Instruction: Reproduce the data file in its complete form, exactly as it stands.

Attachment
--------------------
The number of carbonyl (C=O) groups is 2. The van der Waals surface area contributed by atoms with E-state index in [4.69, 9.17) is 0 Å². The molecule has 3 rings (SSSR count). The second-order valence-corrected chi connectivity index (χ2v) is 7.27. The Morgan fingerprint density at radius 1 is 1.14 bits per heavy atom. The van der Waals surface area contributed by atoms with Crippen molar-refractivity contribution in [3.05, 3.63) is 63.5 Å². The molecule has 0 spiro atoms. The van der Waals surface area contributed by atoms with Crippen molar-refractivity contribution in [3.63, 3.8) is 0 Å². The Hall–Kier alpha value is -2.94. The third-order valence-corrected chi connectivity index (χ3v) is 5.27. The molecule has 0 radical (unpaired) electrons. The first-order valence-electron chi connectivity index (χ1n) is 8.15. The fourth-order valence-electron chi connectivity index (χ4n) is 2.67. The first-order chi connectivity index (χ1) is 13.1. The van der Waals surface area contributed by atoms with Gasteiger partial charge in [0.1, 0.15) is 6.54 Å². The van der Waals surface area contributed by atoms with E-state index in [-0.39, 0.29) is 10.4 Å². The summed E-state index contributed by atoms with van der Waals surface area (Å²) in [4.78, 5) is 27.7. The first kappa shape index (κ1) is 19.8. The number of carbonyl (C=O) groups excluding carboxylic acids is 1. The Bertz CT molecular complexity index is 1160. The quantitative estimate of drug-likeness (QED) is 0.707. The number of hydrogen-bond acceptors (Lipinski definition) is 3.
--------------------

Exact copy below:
The number of carbonyl (C=O) groups is 2. The van der Waals surface area contributed by atoms with E-state index in [4.69, 9.17) is 0 Å². The molecule has 3 rings (SSSR count). The second-order valence-corrected chi connectivity index (χ2v) is 7.27. The Morgan fingerprint density at radius 1 is 1.14 bits per heavy atom. The van der Waals surface area contributed by atoms with Crippen molar-refractivity contribution in [3.05, 3.63) is 63.5 Å². The molecule has 0 spiro atoms. The van der Waals surface area contributed by atoms with Crippen molar-refractivity contribution in [3.63, 3.8) is 0 Å². The Hall–Kier alpha value is -2.94. The third-order valence-corrected chi connectivity index (χ3v) is 5.27. The molecule has 0 radical (unpaired) electrons. The first-order valence-electron chi connectivity index (χ1n) is 8.15. The fourth-order valence-electron chi connectivity index (χ4n) is 2.67. The first-order chi connectivity index (χ1) is 13.1. The van der Waals surface area contributed by atoms with Gasteiger partial charge in [0.1, 0.15) is 6.54 Å². The van der Waals surface area contributed by atoms with E-state index in [-0.39, 0.29) is 10.4 Å². The summed E-state index contributed by atoms with van der Waals surface area (Å²) in [4.78, 5) is 27.7. The first kappa shape index (κ1) is 19.8. The number of carbonyl (C=O) groups excluding carboxylic acids is 1. The Bertz CT molecular complexity index is 1160. The quantitative estimate of drug-likeness (QED) is 0.707. The number of hydrogen-bond acceptors (Lipinski definition) is 3.